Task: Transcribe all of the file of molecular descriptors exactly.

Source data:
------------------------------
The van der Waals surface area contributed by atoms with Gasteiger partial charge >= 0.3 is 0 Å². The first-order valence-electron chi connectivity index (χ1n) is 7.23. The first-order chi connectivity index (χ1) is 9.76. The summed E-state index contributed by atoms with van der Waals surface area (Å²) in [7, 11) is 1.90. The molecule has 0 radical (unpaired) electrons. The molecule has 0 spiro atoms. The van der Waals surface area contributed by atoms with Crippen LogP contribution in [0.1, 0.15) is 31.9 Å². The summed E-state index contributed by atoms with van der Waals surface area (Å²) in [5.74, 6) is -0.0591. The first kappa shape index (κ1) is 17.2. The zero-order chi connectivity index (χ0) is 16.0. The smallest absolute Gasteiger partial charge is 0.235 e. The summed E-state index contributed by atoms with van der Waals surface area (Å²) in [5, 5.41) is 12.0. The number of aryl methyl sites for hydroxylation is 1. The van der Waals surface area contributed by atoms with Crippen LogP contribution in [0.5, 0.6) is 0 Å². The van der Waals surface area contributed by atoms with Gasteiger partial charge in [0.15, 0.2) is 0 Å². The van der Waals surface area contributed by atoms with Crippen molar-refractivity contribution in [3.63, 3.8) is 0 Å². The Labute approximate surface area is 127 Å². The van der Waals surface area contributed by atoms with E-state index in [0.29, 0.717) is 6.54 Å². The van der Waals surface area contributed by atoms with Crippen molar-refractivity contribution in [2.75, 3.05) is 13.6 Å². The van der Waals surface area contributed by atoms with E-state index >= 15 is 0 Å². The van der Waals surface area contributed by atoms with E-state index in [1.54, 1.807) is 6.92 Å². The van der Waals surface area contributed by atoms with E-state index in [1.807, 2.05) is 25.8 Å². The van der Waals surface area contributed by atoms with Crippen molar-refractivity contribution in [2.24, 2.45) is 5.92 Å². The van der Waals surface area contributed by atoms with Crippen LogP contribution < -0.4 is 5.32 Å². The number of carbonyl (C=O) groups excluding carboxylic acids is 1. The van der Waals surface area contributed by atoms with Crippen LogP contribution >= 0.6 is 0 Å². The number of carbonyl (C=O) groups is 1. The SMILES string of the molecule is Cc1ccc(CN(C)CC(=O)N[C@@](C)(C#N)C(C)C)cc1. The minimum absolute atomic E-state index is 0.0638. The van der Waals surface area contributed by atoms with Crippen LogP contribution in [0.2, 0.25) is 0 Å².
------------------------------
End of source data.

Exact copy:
The van der Waals surface area contributed by atoms with Gasteiger partial charge >= 0.3 is 0 Å². The first-order valence-electron chi connectivity index (χ1n) is 7.23. The first-order chi connectivity index (χ1) is 9.76. The summed E-state index contributed by atoms with van der Waals surface area (Å²) in [7, 11) is 1.90. The molecule has 0 radical (unpaired) electrons. The molecule has 0 spiro atoms. The van der Waals surface area contributed by atoms with Crippen LogP contribution in [0.1, 0.15) is 31.9 Å². The summed E-state index contributed by atoms with van der Waals surface area (Å²) in [5.74, 6) is -0.0591. The first kappa shape index (κ1) is 17.2. The zero-order chi connectivity index (χ0) is 16.0. The smallest absolute Gasteiger partial charge is 0.235 e. The summed E-state index contributed by atoms with van der Waals surface area (Å²) in [5, 5.41) is 12.0. The number of aryl methyl sites for hydroxylation is 1. The van der Waals surface area contributed by atoms with Crippen LogP contribution in [0.5, 0.6) is 0 Å². The van der Waals surface area contributed by atoms with Gasteiger partial charge in [0.15, 0.2) is 0 Å². The van der Waals surface area contributed by atoms with Crippen molar-refractivity contribution in [3.63, 3.8) is 0 Å². The Labute approximate surface area is 127 Å². The van der Waals surface area contributed by atoms with E-state index in [0.29, 0.717) is 6.54 Å². The van der Waals surface area contributed by atoms with Crippen molar-refractivity contribution in [2.75, 3.05) is 13.6 Å². The van der Waals surface area contributed by atoms with E-state index >= 15 is 0 Å². The van der Waals surface area contributed by atoms with E-state index in [1.54, 1.807) is 6.92 Å². The van der Waals surface area contributed by atoms with E-state index in [1.807, 2.05) is 25.8 Å². The van der Waals surface area contributed by atoms with Crippen molar-refractivity contribution in [2.24, 2.45) is 5.92 Å². The van der Waals surface area contributed by atoms with Crippen LogP contribution < -0.4 is 5.32 Å². The number of carbonyl (C=O) groups excluding carboxylic acids is 1. The van der Waals surface area contributed by atoms with Crippen LogP contribution >= 0.6 is 0 Å². The number of carbonyl (C=O) groups is 1. The SMILES string of the molecule is Cc1ccc(CN(C)CC(=O)N[C@@](C)(C#N)C(C)C)cc1. The minimum absolute atomic E-state index is 0.0638. The van der Waals surface area contributed by atoms with Crippen LogP contribution in [0.2, 0.25) is 0 Å².